Moneyway FlexiBen (entered by Motivano)
The judges were “blown away” by this entry, which made use of social media to communicate benefits to a workforce that is hard to engage with perks. This small bank’s workforce comprises mostly young, low-paid employees, few of whom would consider sacrificing part of their salary to buy voluntary benefits. As a result, in 2008 the company saw just 40% of staff sign up for benefits through its voluntary scheme. It therefore faced a challenge in how to make its 180 staff value the benefits it offered.
At the heart of its revamped communications campaign was a small rubber figure called FlexiBen which perfectly suited the company’s brand values of the “human touch” and “on your side”, as well as its fun culture.
With 60% of its workforce aged under 30, the firm decided to use social networking sites Facebook and Twitter in its communications campaign. Giving the character its own Facebook page enabled staff to interact directly with a recognisable figure. The company’s CEO also banters directly with FlexiBen via his blog and Facebook. Offline media featuring FlexiBen was also created that was more appropriate for older employees. As a result, the character has gained cult status within the organisation.
The FlexiBen campaign cost just £200 to deliver and resulted in a significant rise in benefits take-up, such as a 93% increase in childcare vouchers and 33% jump in buying additional holiday. Such moves resulted in cost savings to the business equal to a 728% return on investment.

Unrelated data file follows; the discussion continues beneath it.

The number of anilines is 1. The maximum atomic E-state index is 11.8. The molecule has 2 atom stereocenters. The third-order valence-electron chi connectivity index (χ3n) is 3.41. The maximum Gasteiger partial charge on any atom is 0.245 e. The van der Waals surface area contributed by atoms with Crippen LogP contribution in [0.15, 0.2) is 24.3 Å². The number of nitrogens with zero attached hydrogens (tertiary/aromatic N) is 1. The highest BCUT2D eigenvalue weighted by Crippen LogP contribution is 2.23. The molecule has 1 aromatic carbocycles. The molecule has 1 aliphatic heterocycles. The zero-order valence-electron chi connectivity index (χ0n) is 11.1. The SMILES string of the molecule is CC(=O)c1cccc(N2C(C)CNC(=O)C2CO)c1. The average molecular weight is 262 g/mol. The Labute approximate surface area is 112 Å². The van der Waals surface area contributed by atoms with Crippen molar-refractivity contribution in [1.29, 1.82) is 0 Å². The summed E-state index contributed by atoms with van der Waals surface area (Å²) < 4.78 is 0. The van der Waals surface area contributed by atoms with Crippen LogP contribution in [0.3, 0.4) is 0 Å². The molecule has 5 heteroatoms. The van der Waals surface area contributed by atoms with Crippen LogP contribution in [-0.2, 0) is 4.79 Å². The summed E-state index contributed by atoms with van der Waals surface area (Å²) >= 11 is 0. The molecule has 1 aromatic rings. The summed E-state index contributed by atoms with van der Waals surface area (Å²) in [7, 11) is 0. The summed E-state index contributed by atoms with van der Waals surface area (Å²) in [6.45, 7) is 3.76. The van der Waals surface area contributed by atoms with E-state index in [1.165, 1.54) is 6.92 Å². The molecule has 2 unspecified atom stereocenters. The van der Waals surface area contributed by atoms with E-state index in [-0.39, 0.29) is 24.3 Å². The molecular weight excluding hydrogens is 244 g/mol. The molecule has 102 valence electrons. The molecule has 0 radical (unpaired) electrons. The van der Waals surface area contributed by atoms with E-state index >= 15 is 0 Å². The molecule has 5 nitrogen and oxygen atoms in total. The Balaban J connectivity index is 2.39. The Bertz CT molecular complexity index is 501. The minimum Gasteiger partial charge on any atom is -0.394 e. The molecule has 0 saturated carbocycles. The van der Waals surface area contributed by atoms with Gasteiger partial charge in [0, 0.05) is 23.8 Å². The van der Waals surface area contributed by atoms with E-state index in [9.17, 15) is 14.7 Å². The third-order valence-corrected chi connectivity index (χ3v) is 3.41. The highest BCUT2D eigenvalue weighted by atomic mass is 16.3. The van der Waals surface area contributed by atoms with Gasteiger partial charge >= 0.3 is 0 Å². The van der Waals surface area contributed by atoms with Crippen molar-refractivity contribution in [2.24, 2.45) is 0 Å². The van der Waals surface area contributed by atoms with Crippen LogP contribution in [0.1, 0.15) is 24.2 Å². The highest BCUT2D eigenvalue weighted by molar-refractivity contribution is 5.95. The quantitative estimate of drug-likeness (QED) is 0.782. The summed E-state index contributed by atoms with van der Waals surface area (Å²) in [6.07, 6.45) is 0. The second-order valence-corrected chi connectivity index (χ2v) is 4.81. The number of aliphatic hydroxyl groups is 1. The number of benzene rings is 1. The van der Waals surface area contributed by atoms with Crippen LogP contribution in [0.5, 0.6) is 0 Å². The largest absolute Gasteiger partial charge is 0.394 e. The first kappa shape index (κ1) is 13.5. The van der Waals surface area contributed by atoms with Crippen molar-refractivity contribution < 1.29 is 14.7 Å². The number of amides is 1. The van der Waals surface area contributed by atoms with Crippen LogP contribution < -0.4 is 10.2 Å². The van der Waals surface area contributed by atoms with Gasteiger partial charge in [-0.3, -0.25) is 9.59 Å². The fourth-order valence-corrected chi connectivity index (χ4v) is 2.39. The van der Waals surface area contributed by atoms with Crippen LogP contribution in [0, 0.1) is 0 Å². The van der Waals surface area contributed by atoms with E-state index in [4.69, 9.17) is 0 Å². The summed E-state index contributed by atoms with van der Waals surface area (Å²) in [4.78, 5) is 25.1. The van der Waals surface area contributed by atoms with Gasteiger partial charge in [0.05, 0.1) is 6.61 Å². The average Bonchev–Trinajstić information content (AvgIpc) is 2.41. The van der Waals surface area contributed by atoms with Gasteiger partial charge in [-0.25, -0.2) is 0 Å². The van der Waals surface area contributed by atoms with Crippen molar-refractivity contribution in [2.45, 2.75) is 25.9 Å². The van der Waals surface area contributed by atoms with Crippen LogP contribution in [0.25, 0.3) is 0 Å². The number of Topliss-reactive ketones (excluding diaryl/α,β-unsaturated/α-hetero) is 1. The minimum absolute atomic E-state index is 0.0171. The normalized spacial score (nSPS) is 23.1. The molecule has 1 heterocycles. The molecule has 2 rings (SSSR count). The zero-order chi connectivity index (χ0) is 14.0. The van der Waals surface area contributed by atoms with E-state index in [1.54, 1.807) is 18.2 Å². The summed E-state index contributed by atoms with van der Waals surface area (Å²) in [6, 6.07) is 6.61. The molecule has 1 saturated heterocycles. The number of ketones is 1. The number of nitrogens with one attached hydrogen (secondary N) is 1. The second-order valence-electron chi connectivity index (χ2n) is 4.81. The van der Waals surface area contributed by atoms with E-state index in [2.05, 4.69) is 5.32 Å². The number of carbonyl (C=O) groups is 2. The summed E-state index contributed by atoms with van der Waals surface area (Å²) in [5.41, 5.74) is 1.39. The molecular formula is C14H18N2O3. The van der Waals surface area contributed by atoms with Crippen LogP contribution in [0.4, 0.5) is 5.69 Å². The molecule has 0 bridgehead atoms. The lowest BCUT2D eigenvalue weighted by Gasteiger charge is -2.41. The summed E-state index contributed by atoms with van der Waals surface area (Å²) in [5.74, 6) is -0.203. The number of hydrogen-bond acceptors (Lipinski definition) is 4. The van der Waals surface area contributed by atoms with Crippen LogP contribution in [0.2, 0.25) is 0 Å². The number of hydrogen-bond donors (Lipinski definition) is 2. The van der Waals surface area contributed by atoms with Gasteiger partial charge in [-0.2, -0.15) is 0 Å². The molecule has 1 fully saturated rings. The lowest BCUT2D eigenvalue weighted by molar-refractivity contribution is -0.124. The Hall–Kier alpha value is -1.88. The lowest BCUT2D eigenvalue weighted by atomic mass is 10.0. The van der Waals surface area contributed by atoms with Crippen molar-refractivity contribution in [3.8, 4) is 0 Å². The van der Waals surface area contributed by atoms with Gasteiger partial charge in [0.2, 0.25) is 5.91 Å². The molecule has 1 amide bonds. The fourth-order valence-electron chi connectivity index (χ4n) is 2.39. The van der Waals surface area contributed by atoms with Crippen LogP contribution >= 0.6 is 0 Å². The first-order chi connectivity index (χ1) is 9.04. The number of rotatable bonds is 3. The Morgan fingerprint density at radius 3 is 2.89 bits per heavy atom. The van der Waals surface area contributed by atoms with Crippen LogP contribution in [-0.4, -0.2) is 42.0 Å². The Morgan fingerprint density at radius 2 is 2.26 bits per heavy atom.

Anne McKenning,head of HR at Moneyway, said: “We use a lot of social media as we have quite a young workforce and call centre workers. It was all about finding something that would appeal to them.”
One judge said: “The results appear outstanding and are well supported by evidence of a clear return on investment that would be hard to match. This programme really appears to say something about the organisation and has succeeded in engaging the workforce in a way that all programmes should aspire to do.”
Amadeus Services Made4us (entered by Motivano)
This well-structured communications campaign used a wide range of methods to reach a previously disengaged workforce. It also had to overcome challenges such as reaching the one-third of staff for whom English is not their first language. Despite being implemented on a very limited budget, take-up of the voluntary benefits scheme increased from 79% to 99%.
Eli Lilly UK UK pension change (entered by Towers Watson)
This communications strategy supported major changes to the firm’s defined benefit pension scheme, including closing it to new members. A wide variety of channels were used, including a video featuring the managing director. Channels were set up for staff to give their views.
Enterprise Rent-A-Car Retirement savings plan (entered by Buck Consultants)
The car rental company saw a 54% rise in employee pension contributions after a clearly-targeted campaign to boost understanding and participation in pensions. This was segmented to suit workforce demographics, such as younger staff, and made good use of line managers.
I-Level I-benefit (entered by Thomsons Online Benefits)
A multi-media approach suited a workforce whose core business is digital media. The main aim was to communicate the firm’s first People plan. Creation of an ‘I’ character and brand helped to engage staff, and was placed online, on a benefits DVD and communicated via staff iPhones. Benefits take-up increased.
Sony Pictures Entertainment (entered by Buck Consultants)
This firm cleverly linked benefits communication to one of its big 2009 film releases. Its benefits booklet took the form of a fold-up map of Rome, based on Angels and Demons, the prequel to The Da Vinci Code.
See full list of winners and finalists for Employee Benefits Awards 2010